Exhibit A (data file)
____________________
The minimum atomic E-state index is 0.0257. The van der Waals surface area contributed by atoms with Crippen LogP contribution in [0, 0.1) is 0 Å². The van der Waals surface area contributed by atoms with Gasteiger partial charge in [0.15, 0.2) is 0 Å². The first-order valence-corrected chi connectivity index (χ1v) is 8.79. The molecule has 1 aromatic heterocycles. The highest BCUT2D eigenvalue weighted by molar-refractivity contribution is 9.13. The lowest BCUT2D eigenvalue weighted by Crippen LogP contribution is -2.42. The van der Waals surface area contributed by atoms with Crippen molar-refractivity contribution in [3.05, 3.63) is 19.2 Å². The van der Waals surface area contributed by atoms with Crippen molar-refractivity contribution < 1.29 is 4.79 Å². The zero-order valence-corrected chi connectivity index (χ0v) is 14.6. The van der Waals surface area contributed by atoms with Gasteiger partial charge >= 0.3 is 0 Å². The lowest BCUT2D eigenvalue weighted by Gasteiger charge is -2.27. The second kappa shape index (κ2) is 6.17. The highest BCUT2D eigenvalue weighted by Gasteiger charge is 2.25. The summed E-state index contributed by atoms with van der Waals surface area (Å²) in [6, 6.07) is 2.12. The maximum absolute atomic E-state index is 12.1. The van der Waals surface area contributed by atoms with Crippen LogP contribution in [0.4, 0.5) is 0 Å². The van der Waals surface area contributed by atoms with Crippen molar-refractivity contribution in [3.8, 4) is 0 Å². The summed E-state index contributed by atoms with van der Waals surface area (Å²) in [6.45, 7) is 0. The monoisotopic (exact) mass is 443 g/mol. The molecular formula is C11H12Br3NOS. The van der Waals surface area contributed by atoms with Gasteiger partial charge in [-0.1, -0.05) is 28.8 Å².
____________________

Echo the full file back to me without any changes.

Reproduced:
The minimum atomic E-state index is 0.0257. The van der Waals surface area contributed by atoms with Crippen LogP contribution in [0, 0.1) is 0 Å². The van der Waals surface area contributed by atoms with Gasteiger partial charge in [0.15, 0.2) is 0 Å². The first-order valence-corrected chi connectivity index (χ1v) is 8.79. The molecule has 1 aromatic heterocycles. The highest BCUT2D eigenvalue weighted by molar-refractivity contribution is 9.13. The lowest BCUT2D eigenvalue weighted by Crippen LogP contribution is -2.42. The van der Waals surface area contributed by atoms with Crippen molar-refractivity contribution in [3.05, 3.63) is 19.2 Å². The van der Waals surface area contributed by atoms with Crippen molar-refractivity contribution < 1.29 is 4.79 Å². The zero-order valence-corrected chi connectivity index (χ0v) is 14.6. The van der Waals surface area contributed by atoms with Gasteiger partial charge >= 0.3 is 0 Å². The lowest BCUT2D eigenvalue weighted by Gasteiger charge is -2.27. The second kappa shape index (κ2) is 6.17. The highest BCUT2D eigenvalue weighted by Gasteiger charge is 2.25. The summed E-state index contributed by atoms with van der Waals surface area (Å²) in [6, 6.07) is 2.12. The maximum absolute atomic E-state index is 12.1. The van der Waals surface area contributed by atoms with Crippen LogP contribution in [0.4, 0.5) is 0 Å². The van der Waals surface area contributed by atoms with Crippen molar-refractivity contribution in [3.8, 4) is 0 Å². The summed E-state index contributed by atoms with van der Waals surface area (Å²) in [6.45, 7) is 0. The monoisotopic (exact) mass is 443 g/mol. The molecular formula is C11H12Br3NOS. The van der Waals surface area contributed by atoms with Gasteiger partial charge in [-0.1, -0.05) is 28.8 Å².